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Old 03-04-2009, 05:49 PM
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Dennis,

The load I use is supposed to be in the 45,000 cup range. I can't tell much difference when I use a SP or a SR primer, but of course I don't have any pressure equipment to check with.

My thinking is, there's a little more safety margin against pierced/blown primers at that kind of pressure, when I use a small rifle primer.
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Old 03-05-2009, 06:10 AM
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Quote:
Originally posted by Paul5388:
Dennis,

The load I use is supposed to be in the 45,000 cup range. I can't tell much difference when I use a SP or a SR primer, but of course I don't have any pressure equipment to check with.

My thinking is, there's a little more safety margin against pierced/blown primers at that kind of pressure, when I use a small rifle primer.
Precisely why I was told to use SR primers in my "race gun" loads. At that point, it made sense to buy only SR primers, as it:

1. Prevented the accidental use of an SP primer where an SR should be;

2. Provided an additional degree of safety in my other handgun loads, particularly the .40; and

3. Simplified inventory.

I have been using SR primers in my .40 and 9x23 reloads for several years without any negative effects.

As always; your gun, your health, your call.
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Old 03-08-2009, 07:27 AM
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I see that a conclusive answer is not forthcoming.Yes there are those that have and do use one in place of the other. The reality is proceed at your own risk should one decide to use small rifle in place of small pistol primers.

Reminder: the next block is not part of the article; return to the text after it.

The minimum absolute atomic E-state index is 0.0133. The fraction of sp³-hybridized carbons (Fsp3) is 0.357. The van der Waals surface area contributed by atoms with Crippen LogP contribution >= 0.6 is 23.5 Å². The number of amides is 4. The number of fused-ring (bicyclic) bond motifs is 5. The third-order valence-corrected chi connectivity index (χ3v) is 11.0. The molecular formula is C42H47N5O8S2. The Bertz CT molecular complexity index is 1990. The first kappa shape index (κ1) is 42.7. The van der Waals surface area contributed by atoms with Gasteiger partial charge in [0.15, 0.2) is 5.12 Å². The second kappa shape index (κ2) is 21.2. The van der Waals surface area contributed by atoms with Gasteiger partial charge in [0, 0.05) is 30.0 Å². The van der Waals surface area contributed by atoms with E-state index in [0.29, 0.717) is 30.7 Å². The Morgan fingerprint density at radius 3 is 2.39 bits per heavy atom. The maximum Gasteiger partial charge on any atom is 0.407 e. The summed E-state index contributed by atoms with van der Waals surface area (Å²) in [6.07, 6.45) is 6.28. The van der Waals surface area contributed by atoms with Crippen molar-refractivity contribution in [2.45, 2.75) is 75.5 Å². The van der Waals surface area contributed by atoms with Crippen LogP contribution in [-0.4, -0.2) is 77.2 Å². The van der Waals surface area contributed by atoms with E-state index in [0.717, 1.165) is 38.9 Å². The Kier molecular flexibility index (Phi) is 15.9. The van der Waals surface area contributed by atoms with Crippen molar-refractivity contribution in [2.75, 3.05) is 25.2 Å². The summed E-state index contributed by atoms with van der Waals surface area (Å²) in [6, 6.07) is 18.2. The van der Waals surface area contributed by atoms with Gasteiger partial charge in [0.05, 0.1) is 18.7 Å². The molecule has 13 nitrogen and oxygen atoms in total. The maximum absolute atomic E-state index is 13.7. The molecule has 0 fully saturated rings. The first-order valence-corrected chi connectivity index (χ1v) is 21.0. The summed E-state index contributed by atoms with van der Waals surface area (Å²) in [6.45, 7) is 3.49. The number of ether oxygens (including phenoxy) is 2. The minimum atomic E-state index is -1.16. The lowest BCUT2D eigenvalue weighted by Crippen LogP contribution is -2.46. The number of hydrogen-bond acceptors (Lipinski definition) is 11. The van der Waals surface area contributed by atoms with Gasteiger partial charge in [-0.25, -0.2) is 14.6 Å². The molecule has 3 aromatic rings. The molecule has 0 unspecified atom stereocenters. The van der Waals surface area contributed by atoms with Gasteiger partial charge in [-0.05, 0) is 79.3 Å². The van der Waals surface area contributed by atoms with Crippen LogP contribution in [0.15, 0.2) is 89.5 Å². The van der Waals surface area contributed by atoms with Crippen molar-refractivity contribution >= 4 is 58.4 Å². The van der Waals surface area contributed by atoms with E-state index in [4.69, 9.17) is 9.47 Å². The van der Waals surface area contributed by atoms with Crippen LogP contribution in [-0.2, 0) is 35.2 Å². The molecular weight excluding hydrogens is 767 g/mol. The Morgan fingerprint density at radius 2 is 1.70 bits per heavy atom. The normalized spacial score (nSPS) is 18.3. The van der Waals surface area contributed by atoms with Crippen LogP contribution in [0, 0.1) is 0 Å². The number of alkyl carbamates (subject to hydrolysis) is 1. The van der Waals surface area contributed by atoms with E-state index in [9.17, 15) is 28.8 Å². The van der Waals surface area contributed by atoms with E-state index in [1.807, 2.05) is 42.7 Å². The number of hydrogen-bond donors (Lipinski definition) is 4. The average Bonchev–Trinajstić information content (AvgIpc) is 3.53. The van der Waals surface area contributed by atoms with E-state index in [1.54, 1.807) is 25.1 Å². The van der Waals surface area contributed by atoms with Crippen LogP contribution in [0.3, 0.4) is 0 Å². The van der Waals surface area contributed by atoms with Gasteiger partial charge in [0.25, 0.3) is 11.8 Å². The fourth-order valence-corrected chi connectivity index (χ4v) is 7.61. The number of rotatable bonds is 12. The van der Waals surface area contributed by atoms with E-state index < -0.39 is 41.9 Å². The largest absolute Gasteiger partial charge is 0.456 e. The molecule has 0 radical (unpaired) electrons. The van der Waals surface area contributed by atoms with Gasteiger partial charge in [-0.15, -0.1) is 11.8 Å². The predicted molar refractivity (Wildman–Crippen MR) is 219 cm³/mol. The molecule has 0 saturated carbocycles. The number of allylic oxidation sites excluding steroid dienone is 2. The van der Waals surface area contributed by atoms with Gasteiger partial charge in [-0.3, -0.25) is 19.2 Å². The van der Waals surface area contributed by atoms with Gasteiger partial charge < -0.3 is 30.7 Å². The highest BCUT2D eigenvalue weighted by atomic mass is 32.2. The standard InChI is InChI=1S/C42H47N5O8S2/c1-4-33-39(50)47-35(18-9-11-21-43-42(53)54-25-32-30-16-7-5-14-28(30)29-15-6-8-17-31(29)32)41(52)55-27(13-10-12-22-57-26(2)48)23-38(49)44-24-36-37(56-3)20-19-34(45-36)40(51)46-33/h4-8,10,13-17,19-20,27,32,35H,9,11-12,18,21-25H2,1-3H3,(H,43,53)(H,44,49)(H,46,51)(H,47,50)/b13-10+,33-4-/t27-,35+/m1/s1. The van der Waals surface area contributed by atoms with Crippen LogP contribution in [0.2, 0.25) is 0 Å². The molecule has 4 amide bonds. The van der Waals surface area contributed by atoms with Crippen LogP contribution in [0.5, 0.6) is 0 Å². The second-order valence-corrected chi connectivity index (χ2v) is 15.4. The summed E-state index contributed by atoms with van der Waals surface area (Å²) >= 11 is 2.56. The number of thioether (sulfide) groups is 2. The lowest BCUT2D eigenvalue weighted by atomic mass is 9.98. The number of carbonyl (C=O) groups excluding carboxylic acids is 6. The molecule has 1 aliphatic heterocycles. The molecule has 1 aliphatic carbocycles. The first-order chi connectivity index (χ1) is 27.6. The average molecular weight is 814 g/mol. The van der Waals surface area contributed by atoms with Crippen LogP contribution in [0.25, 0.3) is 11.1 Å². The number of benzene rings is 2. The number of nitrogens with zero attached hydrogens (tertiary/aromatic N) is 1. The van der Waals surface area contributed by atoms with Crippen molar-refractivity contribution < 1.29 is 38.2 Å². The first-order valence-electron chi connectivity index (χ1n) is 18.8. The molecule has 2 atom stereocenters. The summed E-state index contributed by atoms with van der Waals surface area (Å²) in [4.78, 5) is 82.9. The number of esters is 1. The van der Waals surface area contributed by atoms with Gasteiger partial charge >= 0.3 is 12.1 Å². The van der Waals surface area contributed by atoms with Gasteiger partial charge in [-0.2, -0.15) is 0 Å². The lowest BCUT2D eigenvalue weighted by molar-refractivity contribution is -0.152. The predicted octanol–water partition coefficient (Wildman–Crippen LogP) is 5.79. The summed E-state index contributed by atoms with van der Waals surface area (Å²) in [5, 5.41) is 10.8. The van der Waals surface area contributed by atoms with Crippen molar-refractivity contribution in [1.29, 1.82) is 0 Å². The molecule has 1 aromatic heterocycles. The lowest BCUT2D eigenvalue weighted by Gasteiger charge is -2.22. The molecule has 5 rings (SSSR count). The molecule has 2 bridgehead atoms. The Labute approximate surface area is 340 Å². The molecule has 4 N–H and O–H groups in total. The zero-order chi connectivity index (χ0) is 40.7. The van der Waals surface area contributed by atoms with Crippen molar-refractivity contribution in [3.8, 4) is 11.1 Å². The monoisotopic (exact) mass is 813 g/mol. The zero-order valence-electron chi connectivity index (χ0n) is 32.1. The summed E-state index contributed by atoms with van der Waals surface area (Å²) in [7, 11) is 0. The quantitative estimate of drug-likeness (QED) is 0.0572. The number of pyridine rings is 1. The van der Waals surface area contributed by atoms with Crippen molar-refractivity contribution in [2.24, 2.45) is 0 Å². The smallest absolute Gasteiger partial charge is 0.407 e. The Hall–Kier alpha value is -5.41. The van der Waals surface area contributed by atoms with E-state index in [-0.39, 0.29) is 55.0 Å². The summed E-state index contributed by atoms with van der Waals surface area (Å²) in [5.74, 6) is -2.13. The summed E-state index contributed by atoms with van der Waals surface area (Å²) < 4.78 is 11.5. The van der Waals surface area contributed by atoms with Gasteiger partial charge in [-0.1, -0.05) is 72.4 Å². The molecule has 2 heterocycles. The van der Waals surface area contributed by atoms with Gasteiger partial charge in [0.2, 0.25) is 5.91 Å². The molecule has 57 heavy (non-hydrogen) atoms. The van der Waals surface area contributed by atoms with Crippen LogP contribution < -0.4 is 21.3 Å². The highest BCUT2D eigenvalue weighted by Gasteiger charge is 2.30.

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Old 03-09-2009, 05:59 AM
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Quote:
Originally posted by dennis40x:
I see that a conclusive answer is not forthcoming.Yes there are those that have and do use one in place of the other. The reality is proceed at your own risk should one decide to use small rifle in place of small pistol primers.
Good advice for ANY reloading information, especially that pulled off of forums.
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Old 03-09-2009, 07:38 AM
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FWIW, back when I shot lots of IPSC, I always used Winchester small rifle primers in my .38 Super reloads. Major power factor was 175 then, and most of us ran at or above 180. I was shooting mostly 124 gr. jacketed bullets at about 1450 fps. Small pistol primers would always flow, and fairly often pierce at that pressure level, but the small rifle primers barely cratered. Small rifle primers are the ONLY way to go with factory-level 9x23 loads, which run at rifle pressures.
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1911, 357 magnum, 45acp, cartridge, casull, colt, gunsmith, ipsc, m28, military, model 28, primer, remington, sig arms, sile, winchester